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M ORAL philofophy, or the science of human nature, may be treated after two different manners; each of which has its peculiar merit, and may contribute to the entertainment, instruction, and reformation of mankind. The one considers man chiefly as born for action ; and as influenced in his measures by taste and sentiment; pursuing one object, and avoiding another, according to the value which these objects seem to possess, and 4ccording to the light in which they present themselves. As virtue, of all objects, is allowed to be the most valuable, this species of philosophers paint her in the inost amiable colours ; borrowing all helps from poetry and eloquence, and treating their subject in an easy and obvious manner, and such as is best fitted to please the imagination, and engage the affections. They select the most striking observations and instances from common life; place opposite characters in a proper contrast; and alluring us into the paths of virtue by the views of glory and happiness, direct our steps in these paths by the soundeft precepts and most illustrious examples. They make us feel the difference between vice and virtue; they excite and regulate our sentiments; and so they can but bend our hearts
Ariking ace Oppo into the direcs
philosophy he foundatia for ever tasand deformity
to the love of probity and true honour, they think, that they have fully attained the end of all their Jabours.
The other species of philosophers confider man in the light of a reasonable rather than an active being, and endeavour to form his understanding more than cultivate his manners. They regard human nature as a subject of speculation; and with a narrow scrutiny examine it, in order to find those principles, which regulate our understanding, 'excite our sentiments, and inake us approve or blame any particular object, action, or behaviour. They think it a reproach to all literature, that philosophy should not yet have fixed, beyond controverfy, the foundation of morals, reasoning, and criticism; and should for ever talk of truth and falsehood, vice and virtue, beauty and deformity, without being able to determine the source of these distinctions. While they attempt this arduous task, they are deterred by no difficulties ; but proceeding from particular instances to general principles, they still push on their enquiries to principles more general, and rest not satisfied till they arrive at those original principles, by which, in every science, all humari curiosity must be bounded. Though their speculations seem abstract, and even unintelligible to common readers, they aim at the approbation of the learned and the wise; and think themselves fufficiently compensated for the labour of their whole lives, if they can discover fome hidcien truths, which may contribute to the instruction of posterity.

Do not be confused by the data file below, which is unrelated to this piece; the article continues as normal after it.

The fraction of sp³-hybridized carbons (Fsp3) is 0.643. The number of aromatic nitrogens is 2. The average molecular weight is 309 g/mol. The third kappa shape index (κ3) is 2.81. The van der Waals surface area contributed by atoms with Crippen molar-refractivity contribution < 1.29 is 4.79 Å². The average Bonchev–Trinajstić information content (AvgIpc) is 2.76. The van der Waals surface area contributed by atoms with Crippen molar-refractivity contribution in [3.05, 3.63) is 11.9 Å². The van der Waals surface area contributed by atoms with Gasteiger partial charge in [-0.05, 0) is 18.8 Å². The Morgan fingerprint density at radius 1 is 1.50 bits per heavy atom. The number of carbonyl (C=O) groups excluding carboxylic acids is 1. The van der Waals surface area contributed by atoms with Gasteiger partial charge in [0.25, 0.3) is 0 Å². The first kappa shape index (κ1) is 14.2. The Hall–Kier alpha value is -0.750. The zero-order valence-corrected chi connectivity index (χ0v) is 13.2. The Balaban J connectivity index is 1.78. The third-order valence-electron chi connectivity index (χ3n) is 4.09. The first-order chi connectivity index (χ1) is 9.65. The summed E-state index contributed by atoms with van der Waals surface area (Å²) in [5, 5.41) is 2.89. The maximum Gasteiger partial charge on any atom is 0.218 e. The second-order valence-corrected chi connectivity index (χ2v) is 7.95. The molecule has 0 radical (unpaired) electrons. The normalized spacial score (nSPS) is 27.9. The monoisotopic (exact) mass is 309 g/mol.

It is certain that the easy and obvious philofophy, will always, with the generality of mankind, have the preference above the accurate and abstruse; and by many will be recommended, not only as inore agreeable, but more useful than the other. It enters more into 'common
. "in life;
Species of Philosophy. 5 life ; moulds the heart and affections; and, by touching those principles which actuate men, reforms their conduct, and brings them nearer to that model of perfection which it describes. On the contrary, the abstruse philosophy, being founded on à turn of mind, which cannot enter into business and action, vanishes when the philosopher leaves the shade, and comes into opera day; nor can its principles easily retain any influence over our conduct and behaviour. The feelings of our heart, the agitation of our parsions, the vehemence of our affections, diffipate all its conclusions, and reduce the profound philosopher' to a mere plebeian.
This also must be confessed, that the most durable, as well as justert fame, has been acquirect by the easy philosophy, and that abstract reason -ers seem hitherto to have enjoyed only a momentary reputation, from the caprice or ignorance of their own age, but have not been able to support their renown with more equitable posterity. It is easy for a profound philosopher to commit à mistake in his subtile reasonings, and one mistake is the necessary parent of another, while he pushes on his consequences, and is not deterred froin embracing any conclusion, by its unusual appearance, or its contradiction to popular opinion. But a philosopher, who purposes only to represent the common sense of mankind in more beautiful and more engaging colours, if by accident he falls into error, goes no farther ; but renewing his appeal to common sense, and the natural senriments of the mind, returns into the right path, and secures himself from any dangerous illusions. The fame of CICERO flourishes at present; but that of ARISTOTLE is utterly decayed. LA BRUYER E passes the seas, and still maintains his reputation: But the glory of MALEBRANCHE is con